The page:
See Peter Rosén's video
of the landing.
Air beneath an aerofoil is at a higher pressure than that above it. At an edge the high pressure air spills from the lower region and curls upwards into the region above the surface.
The swirling air eventually leaves the aerofoil as a tip vortex that forms a long backwards trail.
Vortices are strongest under the high lift demands of landing and take-off. Ends of leading edge slats or rear flaps are sources. Winglets reduce tip vortices from the main wing.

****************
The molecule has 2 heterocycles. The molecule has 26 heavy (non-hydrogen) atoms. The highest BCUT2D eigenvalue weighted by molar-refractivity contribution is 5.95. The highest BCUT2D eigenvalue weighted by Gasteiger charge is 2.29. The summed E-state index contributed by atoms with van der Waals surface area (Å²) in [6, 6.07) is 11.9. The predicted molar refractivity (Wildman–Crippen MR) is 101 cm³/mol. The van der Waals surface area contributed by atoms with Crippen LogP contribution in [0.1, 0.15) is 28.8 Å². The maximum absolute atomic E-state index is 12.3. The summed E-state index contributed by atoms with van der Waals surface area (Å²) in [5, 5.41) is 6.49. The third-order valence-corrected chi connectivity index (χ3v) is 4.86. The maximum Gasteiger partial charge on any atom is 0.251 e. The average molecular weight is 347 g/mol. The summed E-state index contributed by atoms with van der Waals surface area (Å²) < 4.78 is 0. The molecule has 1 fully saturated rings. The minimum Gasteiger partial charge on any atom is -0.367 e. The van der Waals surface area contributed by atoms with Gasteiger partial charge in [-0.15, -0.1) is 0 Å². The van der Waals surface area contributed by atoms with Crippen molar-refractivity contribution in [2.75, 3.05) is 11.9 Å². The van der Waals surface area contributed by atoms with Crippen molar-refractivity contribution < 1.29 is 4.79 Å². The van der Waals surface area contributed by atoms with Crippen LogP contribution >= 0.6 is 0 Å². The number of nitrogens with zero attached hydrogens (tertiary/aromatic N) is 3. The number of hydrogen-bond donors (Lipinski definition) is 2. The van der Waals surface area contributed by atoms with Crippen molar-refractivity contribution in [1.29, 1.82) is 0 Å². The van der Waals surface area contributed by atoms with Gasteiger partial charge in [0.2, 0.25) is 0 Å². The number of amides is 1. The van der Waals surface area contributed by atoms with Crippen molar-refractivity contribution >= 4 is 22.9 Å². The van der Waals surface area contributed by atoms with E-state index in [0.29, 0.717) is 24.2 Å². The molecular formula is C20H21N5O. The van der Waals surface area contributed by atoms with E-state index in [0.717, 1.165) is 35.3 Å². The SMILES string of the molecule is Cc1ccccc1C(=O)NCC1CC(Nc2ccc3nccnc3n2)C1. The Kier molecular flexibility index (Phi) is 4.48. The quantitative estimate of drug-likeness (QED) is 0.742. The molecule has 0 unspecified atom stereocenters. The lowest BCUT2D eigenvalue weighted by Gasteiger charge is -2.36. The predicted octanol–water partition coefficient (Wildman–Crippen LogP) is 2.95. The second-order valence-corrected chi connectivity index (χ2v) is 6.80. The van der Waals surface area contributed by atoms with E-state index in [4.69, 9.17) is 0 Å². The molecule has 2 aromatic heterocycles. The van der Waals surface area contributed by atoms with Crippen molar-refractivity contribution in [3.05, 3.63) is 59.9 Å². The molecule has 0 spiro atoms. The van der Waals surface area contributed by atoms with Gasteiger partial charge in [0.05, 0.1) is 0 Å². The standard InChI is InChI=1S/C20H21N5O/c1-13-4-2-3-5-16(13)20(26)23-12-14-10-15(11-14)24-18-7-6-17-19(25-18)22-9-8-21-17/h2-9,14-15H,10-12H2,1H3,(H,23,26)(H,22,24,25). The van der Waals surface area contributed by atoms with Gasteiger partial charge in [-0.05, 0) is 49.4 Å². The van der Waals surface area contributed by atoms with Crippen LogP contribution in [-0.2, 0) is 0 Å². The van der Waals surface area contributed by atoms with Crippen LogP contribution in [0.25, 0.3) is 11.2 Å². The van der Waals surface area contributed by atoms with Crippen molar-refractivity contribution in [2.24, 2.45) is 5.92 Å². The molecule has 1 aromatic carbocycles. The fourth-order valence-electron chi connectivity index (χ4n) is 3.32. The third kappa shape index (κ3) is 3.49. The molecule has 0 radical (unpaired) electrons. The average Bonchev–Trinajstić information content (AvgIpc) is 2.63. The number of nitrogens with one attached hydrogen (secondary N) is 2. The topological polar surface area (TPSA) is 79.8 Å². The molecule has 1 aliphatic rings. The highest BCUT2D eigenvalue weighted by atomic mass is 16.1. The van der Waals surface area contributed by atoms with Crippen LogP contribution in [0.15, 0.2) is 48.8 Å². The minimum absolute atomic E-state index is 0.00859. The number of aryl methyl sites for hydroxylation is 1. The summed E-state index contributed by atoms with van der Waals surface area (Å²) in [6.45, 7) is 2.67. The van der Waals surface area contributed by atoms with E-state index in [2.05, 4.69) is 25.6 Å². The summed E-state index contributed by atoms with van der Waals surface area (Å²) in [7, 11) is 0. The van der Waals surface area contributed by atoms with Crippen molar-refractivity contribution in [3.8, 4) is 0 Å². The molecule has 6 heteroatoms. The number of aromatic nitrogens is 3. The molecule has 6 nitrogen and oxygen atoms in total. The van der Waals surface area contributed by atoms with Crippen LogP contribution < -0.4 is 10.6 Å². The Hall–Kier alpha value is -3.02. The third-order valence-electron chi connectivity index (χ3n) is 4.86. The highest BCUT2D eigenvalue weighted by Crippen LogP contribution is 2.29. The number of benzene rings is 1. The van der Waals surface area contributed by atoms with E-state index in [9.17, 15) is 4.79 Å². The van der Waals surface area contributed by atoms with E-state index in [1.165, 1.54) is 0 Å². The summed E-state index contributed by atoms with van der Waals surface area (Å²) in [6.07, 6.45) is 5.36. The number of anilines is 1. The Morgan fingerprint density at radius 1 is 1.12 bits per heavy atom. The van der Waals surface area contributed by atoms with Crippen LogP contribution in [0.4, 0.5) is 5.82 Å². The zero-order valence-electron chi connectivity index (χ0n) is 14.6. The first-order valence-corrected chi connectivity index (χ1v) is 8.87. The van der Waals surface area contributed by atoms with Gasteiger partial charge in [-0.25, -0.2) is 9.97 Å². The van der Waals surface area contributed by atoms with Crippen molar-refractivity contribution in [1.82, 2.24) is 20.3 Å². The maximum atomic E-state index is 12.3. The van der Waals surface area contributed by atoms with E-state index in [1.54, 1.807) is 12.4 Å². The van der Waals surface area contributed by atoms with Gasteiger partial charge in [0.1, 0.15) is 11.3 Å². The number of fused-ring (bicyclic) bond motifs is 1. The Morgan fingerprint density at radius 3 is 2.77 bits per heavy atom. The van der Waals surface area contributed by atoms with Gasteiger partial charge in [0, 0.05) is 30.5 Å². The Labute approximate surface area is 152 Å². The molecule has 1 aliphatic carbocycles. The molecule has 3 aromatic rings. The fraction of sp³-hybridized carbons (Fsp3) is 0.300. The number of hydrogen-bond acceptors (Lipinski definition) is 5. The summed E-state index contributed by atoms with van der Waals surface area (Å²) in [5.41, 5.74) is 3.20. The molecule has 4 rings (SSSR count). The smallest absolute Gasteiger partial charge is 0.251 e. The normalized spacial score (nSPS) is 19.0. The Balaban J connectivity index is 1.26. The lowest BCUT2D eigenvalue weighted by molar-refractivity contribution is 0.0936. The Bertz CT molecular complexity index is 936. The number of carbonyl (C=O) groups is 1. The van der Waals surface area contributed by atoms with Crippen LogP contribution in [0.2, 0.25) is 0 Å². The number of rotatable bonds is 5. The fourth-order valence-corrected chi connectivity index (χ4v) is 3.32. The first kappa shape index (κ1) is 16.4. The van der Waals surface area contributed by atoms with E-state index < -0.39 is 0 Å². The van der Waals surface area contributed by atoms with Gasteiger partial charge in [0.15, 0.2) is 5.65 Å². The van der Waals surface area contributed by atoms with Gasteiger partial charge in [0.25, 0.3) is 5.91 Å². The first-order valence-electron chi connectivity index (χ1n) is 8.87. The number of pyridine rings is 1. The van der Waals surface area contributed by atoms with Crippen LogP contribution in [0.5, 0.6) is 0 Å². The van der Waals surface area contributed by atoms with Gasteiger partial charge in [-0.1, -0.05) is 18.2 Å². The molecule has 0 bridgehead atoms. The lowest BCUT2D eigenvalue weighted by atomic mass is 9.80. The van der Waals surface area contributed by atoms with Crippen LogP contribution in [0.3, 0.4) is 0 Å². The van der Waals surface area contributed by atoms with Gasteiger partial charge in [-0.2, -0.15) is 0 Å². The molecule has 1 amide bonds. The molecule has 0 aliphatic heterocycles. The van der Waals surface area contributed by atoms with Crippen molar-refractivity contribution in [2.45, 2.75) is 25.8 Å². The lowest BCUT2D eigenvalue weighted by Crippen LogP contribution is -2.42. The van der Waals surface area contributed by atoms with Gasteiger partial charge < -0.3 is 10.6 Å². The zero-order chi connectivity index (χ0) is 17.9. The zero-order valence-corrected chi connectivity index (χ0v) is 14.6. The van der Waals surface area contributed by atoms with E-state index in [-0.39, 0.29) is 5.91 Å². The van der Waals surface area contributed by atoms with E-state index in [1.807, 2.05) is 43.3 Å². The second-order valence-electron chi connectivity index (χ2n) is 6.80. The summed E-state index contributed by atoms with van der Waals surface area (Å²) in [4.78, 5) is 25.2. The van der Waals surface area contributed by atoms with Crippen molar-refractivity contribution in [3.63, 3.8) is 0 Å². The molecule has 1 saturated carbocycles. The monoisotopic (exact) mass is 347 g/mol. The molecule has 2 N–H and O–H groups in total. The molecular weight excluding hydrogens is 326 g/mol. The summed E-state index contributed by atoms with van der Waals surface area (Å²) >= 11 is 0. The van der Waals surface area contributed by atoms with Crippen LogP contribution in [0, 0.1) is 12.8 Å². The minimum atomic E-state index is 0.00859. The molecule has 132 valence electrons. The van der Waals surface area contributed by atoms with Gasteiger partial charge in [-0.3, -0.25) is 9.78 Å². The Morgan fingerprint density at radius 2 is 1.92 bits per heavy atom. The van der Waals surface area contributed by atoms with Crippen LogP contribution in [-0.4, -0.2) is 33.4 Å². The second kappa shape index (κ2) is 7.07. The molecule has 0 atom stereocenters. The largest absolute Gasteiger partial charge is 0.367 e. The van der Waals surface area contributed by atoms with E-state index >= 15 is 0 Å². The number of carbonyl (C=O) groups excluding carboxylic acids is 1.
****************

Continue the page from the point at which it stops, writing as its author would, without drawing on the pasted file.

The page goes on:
The trails always exist. High humidity made them visible here. Rapid expansion of the humid air caused moisture condensation into small droplets visible as a mist. Note the mist also around upper wing areas. Rapidly condensed droplets like these sometimes show strong iridescence.